H&M kimono (similar); Old Navy pants and tee; Target sandals, old (similar) and tote, old (similar); Forever 21 sunglasses (similar); Saint Eve turquoise ring; Curious Creatures turquoise pendant.
This past weekend we went to Chicago for a couple of days for a little mini vacation. We had the best time, visited several museums, and ate the most amazing deep dish pizza of my life (seriously!) I also stood in that little glass enclosure at the top of the Willis tower and my knees shook for ten minutes after, (that thing was freaky!) Vacationing as a family can be awesome, but it can be overwhelming as well, especially when you take two very regimented and scheduled kids and sort of do the fly by the seat of our pants routine.
Which brings me to Sunday (Mother’s Day, to be exact.)
We went to the Museum of Science and Engineering and got to see some really cool hands on exhibits. The issues began when I brought my kids to the bathroom no less than 10 times in 6 hours, sometimes separate (because WHY would kids need to go at the same time), and often running through the museum frantically searching for a bathroom when my daughter had to go, RIGHT NOW. I tried to explain to her that it’s good to go when you get the chance, even if you don’t have to go that bad, instead of waiting till you just may pee your pants any second now. (Yes, bathroom discussions are daily thing in our world.)
Later that night we went to dinner and it was at a beautiful, crowded, noisy, and large Italian restaurant. We were literally squeezed in there like sardines. We sat down, got our drinks and I was just about to pick up my drink and take a sip, when Molly told me that she had to go to the bathroom, RIGHT NOW. I asked her if she could wait, she said no. Sighing, I put down my menu (and my deliciously free Peach Bellini), and stood up.
We winded our way through the tables and located the bathroom in the upstairs corner of the restaurant (is it always the farthest place possible?), where she sat and….didn’t have to go.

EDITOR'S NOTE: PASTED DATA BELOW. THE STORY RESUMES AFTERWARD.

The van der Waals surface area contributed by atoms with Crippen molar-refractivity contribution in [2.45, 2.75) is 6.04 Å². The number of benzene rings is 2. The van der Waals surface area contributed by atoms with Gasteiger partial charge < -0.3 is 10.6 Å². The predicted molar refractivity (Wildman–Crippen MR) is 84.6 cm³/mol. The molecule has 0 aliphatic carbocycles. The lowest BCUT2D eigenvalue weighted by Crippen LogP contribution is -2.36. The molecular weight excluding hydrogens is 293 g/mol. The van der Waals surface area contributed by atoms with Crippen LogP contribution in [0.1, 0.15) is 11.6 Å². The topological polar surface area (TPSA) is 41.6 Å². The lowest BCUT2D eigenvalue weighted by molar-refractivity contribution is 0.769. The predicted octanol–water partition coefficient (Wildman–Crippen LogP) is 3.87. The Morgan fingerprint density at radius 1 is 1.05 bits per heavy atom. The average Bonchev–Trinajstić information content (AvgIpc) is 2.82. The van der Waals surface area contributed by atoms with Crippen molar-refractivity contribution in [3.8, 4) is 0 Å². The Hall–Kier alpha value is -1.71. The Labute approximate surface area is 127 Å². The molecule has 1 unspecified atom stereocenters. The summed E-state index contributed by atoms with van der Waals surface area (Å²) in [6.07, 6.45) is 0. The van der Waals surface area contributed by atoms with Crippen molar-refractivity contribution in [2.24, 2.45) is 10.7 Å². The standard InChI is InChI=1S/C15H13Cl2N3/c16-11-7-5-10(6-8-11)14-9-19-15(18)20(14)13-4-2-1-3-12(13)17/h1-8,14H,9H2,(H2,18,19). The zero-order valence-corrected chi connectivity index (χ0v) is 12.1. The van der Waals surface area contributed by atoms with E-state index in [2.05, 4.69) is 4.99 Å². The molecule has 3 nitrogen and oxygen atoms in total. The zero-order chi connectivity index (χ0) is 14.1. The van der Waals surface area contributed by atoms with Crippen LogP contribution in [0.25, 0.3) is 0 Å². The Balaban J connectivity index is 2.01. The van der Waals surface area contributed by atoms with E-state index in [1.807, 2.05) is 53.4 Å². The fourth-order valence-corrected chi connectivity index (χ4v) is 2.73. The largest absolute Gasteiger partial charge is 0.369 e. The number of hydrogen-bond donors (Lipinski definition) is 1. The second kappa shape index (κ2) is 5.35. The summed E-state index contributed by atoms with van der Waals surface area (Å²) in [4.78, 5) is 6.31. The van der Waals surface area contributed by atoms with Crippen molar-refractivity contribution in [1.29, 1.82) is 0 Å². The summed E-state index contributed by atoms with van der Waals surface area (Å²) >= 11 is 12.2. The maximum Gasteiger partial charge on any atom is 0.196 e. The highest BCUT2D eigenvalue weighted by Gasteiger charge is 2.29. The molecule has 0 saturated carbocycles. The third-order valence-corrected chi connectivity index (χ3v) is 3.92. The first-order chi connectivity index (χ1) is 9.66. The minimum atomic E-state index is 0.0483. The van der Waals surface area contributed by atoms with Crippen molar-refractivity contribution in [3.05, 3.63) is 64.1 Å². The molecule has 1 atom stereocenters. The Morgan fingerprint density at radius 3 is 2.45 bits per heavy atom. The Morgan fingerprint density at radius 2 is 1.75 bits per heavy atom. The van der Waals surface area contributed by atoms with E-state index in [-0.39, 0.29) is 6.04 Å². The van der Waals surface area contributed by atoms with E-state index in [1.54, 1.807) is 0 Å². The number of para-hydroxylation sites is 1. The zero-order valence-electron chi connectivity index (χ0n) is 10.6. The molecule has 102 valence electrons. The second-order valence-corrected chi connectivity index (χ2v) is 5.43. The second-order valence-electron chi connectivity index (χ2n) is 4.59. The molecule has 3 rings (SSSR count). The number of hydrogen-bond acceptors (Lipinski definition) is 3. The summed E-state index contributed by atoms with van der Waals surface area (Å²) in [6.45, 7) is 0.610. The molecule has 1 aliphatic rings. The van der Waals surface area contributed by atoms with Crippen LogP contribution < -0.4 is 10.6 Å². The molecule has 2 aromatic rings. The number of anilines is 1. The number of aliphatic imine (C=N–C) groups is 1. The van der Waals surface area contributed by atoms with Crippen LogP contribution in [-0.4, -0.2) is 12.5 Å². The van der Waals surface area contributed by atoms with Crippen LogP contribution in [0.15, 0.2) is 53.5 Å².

I lost it. I yelled at her for making me have to bring her up there and not actually really needing to go like she said, and for telling me she couldn’t wait, and I told her I REFUSED to bring her back to the bathroom again and she could just pee her pants in her seat. (I KNOW.) She tried to tell me that she was taking my advice and trying to go before she HAD to, but I was too mad to listen. She endued up crying all the way back to our table. (Insert mother of the year statement here.)
We ended up having a really great dinner and desert, and she recovered (she’s a forgiving sort), and ended the night on a good note in the hotel. It was then that decided to pick up where I left off in one of my favorite new books by Brene Brown, and opened it up exactly on a chapter on how shaming our kids hurts their sense of worth and creates a sense of being unlovable.
I almost died. SOMETHING made me read that chapter, randomly, at the very second I needed it. I felt horrible for what I had said and done to her when she had been trying so hard to take my advice. I never meant to make her feel less, or feel like I didn’t care. Yet I used my words and actions to shame her into thinking less of herself, and that is not okay.
The next morning I woke up and went right to her and apologized. I said that I had been really mad and said things I didn’t mean and that it wasn’t okay. I told her I was sorry for taking my anger and frustration out on her when she had even trying to do what I had asked. I asked her to forgive me, and she did, with a big squeeze-y hug and a kiss. Six year olds are pretty cheerful creatures when it comes down to it.
Raising this daughter of mine (and my son) is not easy. I make mistakes, often. I say things I shouldn’t, and behave in ways I wouldn’t tolerate from them. I apologize and hope that they know that I am trying, everyday, to be the best mom for them that I can be.
Luckily my kids are very forgiving and love me despite my flaws and mistakes, which is in essence the point of life, I think? Loving those around us wholeheartedly, and allowing them to see us in our most vulnerable (and flaw driven) moments.
Shop this look: